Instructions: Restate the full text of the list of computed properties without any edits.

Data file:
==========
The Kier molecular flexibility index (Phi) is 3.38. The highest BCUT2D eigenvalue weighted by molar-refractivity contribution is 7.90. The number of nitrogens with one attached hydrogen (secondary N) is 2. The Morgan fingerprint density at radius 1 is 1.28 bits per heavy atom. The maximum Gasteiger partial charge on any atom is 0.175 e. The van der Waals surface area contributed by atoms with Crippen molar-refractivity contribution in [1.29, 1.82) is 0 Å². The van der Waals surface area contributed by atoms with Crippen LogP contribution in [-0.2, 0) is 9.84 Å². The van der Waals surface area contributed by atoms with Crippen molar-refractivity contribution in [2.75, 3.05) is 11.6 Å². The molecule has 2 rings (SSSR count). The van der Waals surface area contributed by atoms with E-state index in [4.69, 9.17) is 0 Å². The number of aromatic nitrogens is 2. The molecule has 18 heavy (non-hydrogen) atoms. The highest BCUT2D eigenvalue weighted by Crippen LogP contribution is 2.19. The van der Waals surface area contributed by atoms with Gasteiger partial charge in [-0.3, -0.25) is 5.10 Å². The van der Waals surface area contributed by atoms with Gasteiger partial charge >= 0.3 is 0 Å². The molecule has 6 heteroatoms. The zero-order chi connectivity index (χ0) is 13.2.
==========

The Kier molecular flexibility index (Phi) is 3.38. The highest BCUT2D eigenvalue weighted by molar-refractivity contribution is 7.90. The number of nitrogens with one attached hydrogen (secondary N) is 2. The Morgan fingerprint density at radius 1 is 1.28 bits per heavy atom. The maximum Gasteiger partial charge on any atom is 0.175 e. The van der Waals surface area contributed by atoms with Crippen molar-refractivity contribution in [1.29, 1.82) is 0 Å². The van der Waals surface area contributed by atoms with Crippen LogP contribution in [-0.2, 0) is 9.84 Å². The van der Waals surface area contributed by atoms with Crippen molar-refractivity contribution in [2.75, 3.05) is 11.6 Å². The molecule has 2 rings (SSSR count). The van der Waals surface area contributed by atoms with E-state index in [4.69, 9.17) is 0 Å². The number of aromatic nitrogens is 2. The molecule has 18 heavy (non-hydrogen) atoms. The highest BCUT2D eigenvalue weighted by Crippen LogP contribution is 2.19. The van der Waals surface area contributed by atoms with Gasteiger partial charge in [-0.3, -0.25) is 5.10 Å². The van der Waals surface area contributed by atoms with Gasteiger partial charge >= 0.3 is 0 Å². The molecule has 6 heteroatoms. The zero-order chi connectivity index (χ0) is 13.2.